The international press covering cricket in Guyana
Guyana — Chander Paul and SRK
Guyana Chronicle
April 8, 2007

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BACKYARD cricket, Guyana Style. (Reuters photo)

(Shonali Nagrani - Daily News and Analysis of Mumbai, India - writes this column straight from the Caribbean islands where the ICC Cricket World Cup 2007 is being held.)

If I had to define Guyana in one line it would be the land of virgin beauty, flirtatious men and cricket loving women.
One day, I decided to take a trip into the Amazon rainforest. It is here that I sat, with my legs dangling from the edge of a 740 ft high cliff — with the world’s tallest single waterfall on my right and the endless jungle on my left. As I looked up, barely two-feet away from me, I saw a rainbow emerge. And that’s when I told myself, life is such a rainbow.

My adventures continued with speed boating into the brown muddy Essequibo River, home to Guyana’s richest gold mines. On my journey up the river, with untouched rainforests on either side, we saw rapids ahead. As they approached, I shut my eyes and prayed, while my boat driver laughed away and asked me to hold on tight. And just as I thought the boat might capsize, I nervously opened my eyes, only to see the boat comfortably zipping over the rapids. The story doesn’t end—the ride back home was three-hours long, in pitch darkness, with the ominous sound of animals throughout, ending the adventure ride of a lifetime…in one piece.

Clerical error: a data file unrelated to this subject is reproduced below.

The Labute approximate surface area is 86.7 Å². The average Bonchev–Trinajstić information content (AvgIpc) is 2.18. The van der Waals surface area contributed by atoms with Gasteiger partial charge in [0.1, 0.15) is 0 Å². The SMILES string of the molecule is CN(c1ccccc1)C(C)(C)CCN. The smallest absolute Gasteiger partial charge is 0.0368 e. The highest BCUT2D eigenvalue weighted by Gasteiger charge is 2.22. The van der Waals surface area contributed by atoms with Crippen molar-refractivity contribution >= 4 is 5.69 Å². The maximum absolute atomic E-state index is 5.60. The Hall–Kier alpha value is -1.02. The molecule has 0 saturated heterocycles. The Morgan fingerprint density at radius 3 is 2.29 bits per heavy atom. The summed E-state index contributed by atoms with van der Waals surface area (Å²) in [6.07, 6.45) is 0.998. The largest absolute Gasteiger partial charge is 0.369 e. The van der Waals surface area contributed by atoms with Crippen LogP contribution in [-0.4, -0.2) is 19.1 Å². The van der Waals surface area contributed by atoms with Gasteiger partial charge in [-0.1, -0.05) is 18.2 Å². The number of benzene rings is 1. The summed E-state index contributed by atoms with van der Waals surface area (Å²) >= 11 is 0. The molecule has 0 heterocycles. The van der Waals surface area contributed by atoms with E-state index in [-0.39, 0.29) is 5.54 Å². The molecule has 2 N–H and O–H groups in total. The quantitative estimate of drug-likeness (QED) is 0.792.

Sixty per cent of Guyana’s population is of Indian origin, including the President! So it’s no wonder that names like Basmati Prashad and Balram Hanuman are the norm, there’s an Indian restaurant at every corner, chole batura is the staple food, Bollywood music blares from every salon, and Aishwarya Rai and Shah Rukh Khan are household favourites.

If you thought, we in India loved cricket, wait till you meet the Guyanese. Chander Paul and Sarwan are worshipped like heroes, with songs for nearly every player. I happened to take a walk on a lazy Sunday, only to find their entire population—men, women and children including the physically challenged, out in the National Park with bat, ball and wickets.

Tempted by the cricket fervour, I just had to jump in!

(Shonali is the roving reporter on MAX, the official broadcaster of the ICC Cricket World Cup 2007.)